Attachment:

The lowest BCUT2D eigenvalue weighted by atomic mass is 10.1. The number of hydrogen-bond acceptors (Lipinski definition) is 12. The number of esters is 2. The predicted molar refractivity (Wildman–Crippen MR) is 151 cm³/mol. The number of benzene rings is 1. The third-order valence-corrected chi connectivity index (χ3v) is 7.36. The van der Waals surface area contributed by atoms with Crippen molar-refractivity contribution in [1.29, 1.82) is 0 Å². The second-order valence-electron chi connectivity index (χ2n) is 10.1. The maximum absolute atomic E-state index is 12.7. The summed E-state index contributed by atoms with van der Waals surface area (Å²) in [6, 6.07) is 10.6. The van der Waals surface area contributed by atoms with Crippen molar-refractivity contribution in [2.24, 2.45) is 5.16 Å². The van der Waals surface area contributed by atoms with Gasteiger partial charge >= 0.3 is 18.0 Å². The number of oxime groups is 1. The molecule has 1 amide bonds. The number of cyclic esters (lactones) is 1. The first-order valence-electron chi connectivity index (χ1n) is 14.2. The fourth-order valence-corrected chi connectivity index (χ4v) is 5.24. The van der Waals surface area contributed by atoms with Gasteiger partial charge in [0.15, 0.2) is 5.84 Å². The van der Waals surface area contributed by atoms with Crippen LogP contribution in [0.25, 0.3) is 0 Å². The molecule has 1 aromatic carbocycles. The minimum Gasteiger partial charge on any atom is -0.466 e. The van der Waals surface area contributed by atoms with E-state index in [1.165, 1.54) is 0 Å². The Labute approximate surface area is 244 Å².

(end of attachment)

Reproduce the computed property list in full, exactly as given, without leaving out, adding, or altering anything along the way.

The lowest BCUT2D eigenvalue weighted by atomic mass is 10.1. The number of hydrogen-bond acceptors (Lipinski definition) is 12. The number of esters is 2. The predicted molar refractivity (Wildman–Crippen MR) is 151 cm³/mol. The number of benzene rings is 1. The third-order valence-corrected chi connectivity index (χ3v) is 7.36. The van der Waals surface area contributed by atoms with Crippen molar-refractivity contribution in [1.29, 1.82) is 0 Å². The second-order valence-electron chi connectivity index (χ2n) is 10.1. The maximum absolute atomic E-state index is 12.7. The summed E-state index contributed by atoms with van der Waals surface area (Å²) in [6, 6.07) is 10.6. The van der Waals surface area contributed by atoms with Crippen molar-refractivity contribution in [2.24, 2.45) is 5.16 Å². The van der Waals surface area contributed by atoms with Gasteiger partial charge >= 0.3 is 18.0 Å². The number of oxime groups is 1. The molecule has 1 amide bonds. The number of cyclic esters (lactones) is 1. The first-order valence-electron chi connectivity index (χ1n) is 14.2. The fourth-order valence-corrected chi connectivity index (χ4v) is 5.24. The van der Waals surface area contributed by atoms with Gasteiger partial charge in [0.15, 0.2) is 5.84 Å². The van der Waals surface area contributed by atoms with Crippen LogP contribution in [0.25, 0.3) is 0 Å². The molecule has 1 aromatic carbocycles. The minimum Gasteiger partial charge on any atom is -0.466 e. The van der Waals surface area contributed by atoms with E-state index in [1.165, 1.54) is 0 Å². The Labute approximate surface area is 244 Å².